In many ways “Aftersun” the debut feature by writer-director Charlotte Wells feels like a documentary, or better yet the beginnings of one.  Shot cinéma verité style, we witness a young father named Calum (Paul Mescal) on a Turkish vacation with his 11-year-old daughter Sophie (Frankie Corio).  A third of the film features camcorder footage shot by the duo as they ham it up, the rest of the time we are given full access to the lives of these two individuals as they navigate the 90s to create happy memories as Calum struggles with a traumatic past and Sophie transitions into adolescence. 

Immediately after watching Wells’ feature debut, I sent my daughter a text to let her know I was thinking of her.  She’s an adult now but to me, she will always be my baby girl. There aren’t many films that explore that special father-daughter bond. that don’t feature Liam Neeson on a rampage, although two of my favorites are 2016’s “Toni Erdmann” and 2018’s “Leave No Trace.” 

“Aftersun” is a unique film that’s hard to classify.  There is no plot per se, but there is comedy, drama, coming-of-age moments, heartbreak, and hints into a troubled past that plays out in front of our eyes as the daily lives of Calum and Sophie are on display. 

One of the film’s joys is getting to know these characters so I’ll give you just a few details.  Calum and Sophie’s mom are divorced but they still have feelings for each other evidenced by the rapport they have during phone conversions.  He lives in London while they reside in Scotland.  We also get the feeling that Calum doesn’t get to see Sophie very often.  They are immensely close, yet there’s this awkward distance between them that comes from being separated most of the time.

The beachside Turkish resort is nice but it’s obvious that Calum is on a budget since they don’t have all-inclusive wristbands, as noticed by Sophie while observing the other kids.  Still, the two manage to have fun laying poolside, exploring the mud baths, and enjoying dinner and a show in the evening before retiring for the night. It’s not exactly a kid-friendly resort as many of the activities are aimed at adults or teenagers, some of whom befriend Sophie including her in a game of pool.  There’s also a boy around Sophie’s age that shows interest after the two spend some time at the arcade.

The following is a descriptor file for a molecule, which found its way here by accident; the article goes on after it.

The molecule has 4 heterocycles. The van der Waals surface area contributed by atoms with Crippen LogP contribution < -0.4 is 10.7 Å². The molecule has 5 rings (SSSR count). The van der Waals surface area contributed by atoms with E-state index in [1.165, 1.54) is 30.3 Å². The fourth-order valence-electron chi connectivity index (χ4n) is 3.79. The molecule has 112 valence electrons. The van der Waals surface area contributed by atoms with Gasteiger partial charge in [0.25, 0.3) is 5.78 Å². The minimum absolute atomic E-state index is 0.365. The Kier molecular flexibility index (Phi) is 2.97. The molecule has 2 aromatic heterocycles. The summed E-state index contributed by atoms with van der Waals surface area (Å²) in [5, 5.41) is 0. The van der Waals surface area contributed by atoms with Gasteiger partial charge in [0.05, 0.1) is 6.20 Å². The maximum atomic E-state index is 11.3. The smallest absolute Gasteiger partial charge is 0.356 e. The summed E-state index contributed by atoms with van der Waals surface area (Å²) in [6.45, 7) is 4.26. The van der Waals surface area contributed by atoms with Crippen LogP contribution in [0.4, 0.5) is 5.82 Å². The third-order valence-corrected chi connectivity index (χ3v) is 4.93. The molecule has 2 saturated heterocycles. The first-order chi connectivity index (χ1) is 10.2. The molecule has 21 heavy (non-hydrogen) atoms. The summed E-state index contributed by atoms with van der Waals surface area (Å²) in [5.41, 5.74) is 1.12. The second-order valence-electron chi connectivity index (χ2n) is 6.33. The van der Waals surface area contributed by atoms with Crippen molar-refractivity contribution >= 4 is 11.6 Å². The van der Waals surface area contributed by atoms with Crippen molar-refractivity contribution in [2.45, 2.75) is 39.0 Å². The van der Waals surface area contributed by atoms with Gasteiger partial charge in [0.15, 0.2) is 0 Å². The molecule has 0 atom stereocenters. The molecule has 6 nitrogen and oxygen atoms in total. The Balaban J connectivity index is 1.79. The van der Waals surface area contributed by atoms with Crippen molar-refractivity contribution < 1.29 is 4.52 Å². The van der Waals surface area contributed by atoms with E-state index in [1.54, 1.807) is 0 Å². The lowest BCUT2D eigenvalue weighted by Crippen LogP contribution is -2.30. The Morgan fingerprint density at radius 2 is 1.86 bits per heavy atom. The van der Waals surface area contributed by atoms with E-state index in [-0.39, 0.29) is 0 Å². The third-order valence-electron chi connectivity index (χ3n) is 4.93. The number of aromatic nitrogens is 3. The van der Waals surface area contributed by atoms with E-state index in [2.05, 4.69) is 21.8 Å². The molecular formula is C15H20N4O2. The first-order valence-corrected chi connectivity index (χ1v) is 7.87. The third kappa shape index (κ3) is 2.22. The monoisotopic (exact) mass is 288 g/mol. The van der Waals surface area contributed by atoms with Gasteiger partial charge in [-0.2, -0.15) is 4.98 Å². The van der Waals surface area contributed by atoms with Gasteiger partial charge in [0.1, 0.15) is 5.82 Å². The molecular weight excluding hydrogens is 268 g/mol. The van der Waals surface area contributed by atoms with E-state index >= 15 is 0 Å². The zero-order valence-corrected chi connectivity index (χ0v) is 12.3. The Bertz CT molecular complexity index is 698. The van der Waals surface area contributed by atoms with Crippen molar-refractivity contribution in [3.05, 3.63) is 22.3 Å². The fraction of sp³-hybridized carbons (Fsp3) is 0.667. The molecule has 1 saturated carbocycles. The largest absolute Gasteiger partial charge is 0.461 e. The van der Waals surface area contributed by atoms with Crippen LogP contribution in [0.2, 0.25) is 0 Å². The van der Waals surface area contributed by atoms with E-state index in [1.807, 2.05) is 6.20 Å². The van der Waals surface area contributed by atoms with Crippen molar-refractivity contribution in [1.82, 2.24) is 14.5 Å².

There is a moment in “Aftersun” where Sophie asks her dad how he celebrated his eleventh birthday.  It strikes a nerve as he tells her to shut off the camcorder.  Later he reveals the heartbreaking story to Sophie giving the audience a glimpse of the childhood trauma he’s managed to hide from his daughter all her life.  There are other moments where Calum gets emotional but never while his daughter is around.

Wells’ debut feature marks an impressive accomplishment.  The meticulous details that went into establishing the 1990s timeline include Sony Walkmans, period clothing, and musical selections ranging from “Under Pressure” by Queen and David Bowie (in a wonderful father-daughter dance-off), “Macarena (Bayside Boys Remix)” by Los del Río, “Tender” by Blur, and REM’s “Losing My Religion” (as Sophie performs karaoke).

 Gregory Oke’s cinematography captures the beauty of the Turkish landscape at times giving “Aftersun” a surreal quality.  But it’s the performances by 26-year-old Paul Mescal and newcomer Frankie Corio (chosen out of 800 applicants) that radiate on screen.  They deliver two of the finest acting performances of the year.  

Based on Charlotte Wells’ memories of her father, the film is told as a flashback as we get a glimpse of Sophie as an adult, played by Celia Rowlson-Hall, now a mother in a queer relationship. “Aftersun” exists in the experimental realm of cinema, a beautiful portrait of the special yet complex bond shared by a father and her daughter. When it’s over, you’re left with a feeling of loss, wishing the story could continue and yet that is exactly what Wells must have felt while writing her debut feature revisiting the relationship she once shared with her father. 

(4 stars)

Now showing at the Angelika Film Center & Café and AMC DINE-IN Stonebriar 24

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Joe Friar head and shoulders

Joe Friar

Member of the Critics Choice Association (CCA), Latino Entertainment Journalists Association (LEJA), the Houston Film Critics Society, and a Rotten Tomatoes approved critic.